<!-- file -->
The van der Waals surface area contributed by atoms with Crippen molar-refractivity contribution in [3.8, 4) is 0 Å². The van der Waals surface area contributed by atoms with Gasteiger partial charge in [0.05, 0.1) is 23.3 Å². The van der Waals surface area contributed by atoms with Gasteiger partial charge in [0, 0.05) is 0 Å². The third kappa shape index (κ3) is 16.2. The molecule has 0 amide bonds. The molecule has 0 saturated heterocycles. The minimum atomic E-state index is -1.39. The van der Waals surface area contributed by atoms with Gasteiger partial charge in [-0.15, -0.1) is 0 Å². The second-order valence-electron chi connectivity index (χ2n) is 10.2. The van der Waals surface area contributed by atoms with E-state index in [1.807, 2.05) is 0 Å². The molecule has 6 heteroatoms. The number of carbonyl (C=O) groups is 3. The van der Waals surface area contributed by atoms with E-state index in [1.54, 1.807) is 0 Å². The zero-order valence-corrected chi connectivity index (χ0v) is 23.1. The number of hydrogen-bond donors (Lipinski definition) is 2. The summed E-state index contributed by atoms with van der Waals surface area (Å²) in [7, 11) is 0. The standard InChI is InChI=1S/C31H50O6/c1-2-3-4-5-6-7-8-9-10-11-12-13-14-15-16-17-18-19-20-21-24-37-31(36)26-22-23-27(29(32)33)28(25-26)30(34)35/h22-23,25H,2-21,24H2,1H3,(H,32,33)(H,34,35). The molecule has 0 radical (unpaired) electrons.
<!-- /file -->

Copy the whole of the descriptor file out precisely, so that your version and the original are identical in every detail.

The van der Waals surface area contributed by atoms with Crippen molar-refractivity contribution in [3.8, 4) is 0 Å². The van der Waals surface area contributed by atoms with Gasteiger partial charge in [0.05, 0.1) is 23.3 Å². The van der Waals surface area contributed by atoms with Gasteiger partial charge in [0, 0.05) is 0 Å². The third kappa shape index (κ3) is 16.2. The molecule has 0 amide bonds. The molecule has 0 saturated heterocycles. The minimum atomic E-state index is -1.39. The van der Waals surface area contributed by atoms with Gasteiger partial charge in [-0.15, -0.1) is 0 Å². The second-order valence-electron chi connectivity index (χ2n) is 10.2. The van der Waals surface area contributed by atoms with E-state index in [1.807, 2.05) is 0 Å². The molecule has 6 heteroatoms. The number of carbonyl (C=O) groups is 3. The van der Waals surface area contributed by atoms with E-state index in [1.54, 1.807) is 0 Å². The zero-order valence-corrected chi connectivity index (χ0v) is 23.1. The number of hydrogen-bond donors (Lipinski definition) is 2. The summed E-state index contributed by atoms with van der Waals surface area (Å²) in [7, 11) is 0. The standard InChI is InChI=1S/C31H50O6/c1-2-3-4-5-6-7-8-9-10-11-12-13-14-15-16-17-18-19-20-21-24-37-31(36)26-22-23-27(29(32)33)28(25-26)30(34)35/h22-23,25H,2-21,24H2,1H3,(H,32,33)(H,34,35). The molecule has 0 radical (unpaired) electrons.